<p>While ‘‘<a href="http://ieee-focs.org/FOCS-2016-Papers/3933a345.pdf ">Linear Hashing is Awesome</a>’’ by Mathias Bæk Tejs Knudsen doesn’t fall into the traditional ‘‘sublinear algorithms for big data’’ category this paper still has some sublinear flavor because of its focus on very fast query times.
Linear hashing is a classic hashing scheme
<script type="math/tex">h(x) = ((ax + b) \mod p) \mod m</script>
where <script type="math/tex">a,b</script> are random. It is very often used in practice and discussed extensively in CLRS.
This paper proves that linear hashing <strike>is awesome</strike> results in expected length of the longest chain of only <script type="math/tex">O(n^{1/3})</script> compared to the previous simple bound of <script type="math/tex">O(\sqrt{n})</script>.</p>
<p>Finally, this paper also decisively wins my ‘‘Best Paper Title 2016’’ award.</p>
<h2>Looking forward to more cool results in 2017!</h2>
<p>There has been a lot of great results in 2016 and it’s hard to mention all of them in one post and I certainly might have missed some exciting papers. Here is a quick shout out to some other papers that were close to making the above list:</p>
<ul>
<li><a href="https://arxiv.org/abs/1507.04299 ">Tight Bounds for Data-Dependent LSH</a> by Andoni and Razenshteyn from SoCG'16.</li>
<li><a href="http://arxiv.org/abs/1603.05346 ">Optimal Quantile Estimation in Streams</a> by Karnin, Lang and Liberty from FOCS'16.
</li>
</ul>
<p>Happy 2017!</p>
<p><a href="http://grigory.github.io/blog/whats-new-in-big-data-theory-2016/">What's New in the Big Data Theory 2016</a> was originally published by Grigory Yaroslavtsev at <a href="http://grigory.github.io/blog">The Big Data Theory</a> on December 30, 2016.</p><![CDATA[The Binary Sketchman]]>http://grigory.github.io/blog/the-binary-sketchman2016-10-07T00:00:00+00:002016-10-07T00:00:00+00:00Grigory Yaroslavtsevhttp://grigory.github.io/bloggrigory@grigory.us<p>In this post I will talk about some of my recent work with <a href="http://www.cis.upenn.edu/~kannan/">Sampath Kannan</a> and <a href="https://stat.mit.edu/people/elchanan-mossel/">Elchanan Mossel</a> on linear methods for binary data compression. The paper is <a href="http://eccc.hpi-web.de/report/2016/174/">available here</a>, slides from my talk at Penn are <a href="http://grigory.us/files/talks/penn16.pdf">here</a> and another talk at Columbia is <a href="http://www.cs.columbia.edu/theory/f16-theoryread.html#Grigory">coming up on Nov 21</a>.</p>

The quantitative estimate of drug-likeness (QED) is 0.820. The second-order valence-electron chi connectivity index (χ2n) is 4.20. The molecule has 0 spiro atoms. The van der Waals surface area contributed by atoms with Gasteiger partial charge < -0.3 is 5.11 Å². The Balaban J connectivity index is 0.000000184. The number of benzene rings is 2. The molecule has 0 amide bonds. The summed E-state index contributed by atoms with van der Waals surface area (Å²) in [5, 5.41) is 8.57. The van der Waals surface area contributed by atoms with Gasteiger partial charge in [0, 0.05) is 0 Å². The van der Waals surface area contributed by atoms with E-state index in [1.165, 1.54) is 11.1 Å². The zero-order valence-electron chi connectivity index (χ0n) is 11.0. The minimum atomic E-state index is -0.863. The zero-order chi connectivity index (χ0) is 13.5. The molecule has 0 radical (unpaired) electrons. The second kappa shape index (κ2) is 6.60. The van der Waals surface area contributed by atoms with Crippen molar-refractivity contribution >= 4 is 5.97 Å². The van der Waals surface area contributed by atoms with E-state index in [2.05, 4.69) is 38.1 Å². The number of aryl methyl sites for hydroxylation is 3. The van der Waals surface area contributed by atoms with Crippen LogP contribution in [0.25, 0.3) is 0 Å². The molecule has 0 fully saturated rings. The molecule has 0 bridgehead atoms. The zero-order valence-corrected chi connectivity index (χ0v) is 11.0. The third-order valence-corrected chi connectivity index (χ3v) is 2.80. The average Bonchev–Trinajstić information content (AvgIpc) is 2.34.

<p>Given very large data represented in binary format as a string of length <script type="math/tex">n</script>, i.e. <script type="math/tex">x \in \{0,1\}^n</script>
we are interested in a compression algorithm that can transform <script type="math/tex">x</script> into a much shorter binary string <script type="math/tex">y \in \{0,1\}^k</script>.
Here <script type="math/tex">k \ll n</script> so that we can achieve some non-trivial savings in space.
Moreover, if <script type="math/tex">x</script> changes in the future we would like to be able to update our compressed version of it (without having to store the original <script type="math/tex">x</script>).</p>
<p>Clearly compression introduces some loss making it impossible to recover certain properties of the original data from the compressed string.
However, if we know in advance which property of <script type="math/tex">x</script> we are interested in then efficient compression often becomes possible.
We will model the property of interest as a binary function <script type="math/tex">f:\{0,1\}^n \rightarrow \{-1,1\}</script> which labels all possible <script type="math/tex">x</script>’s with two labels.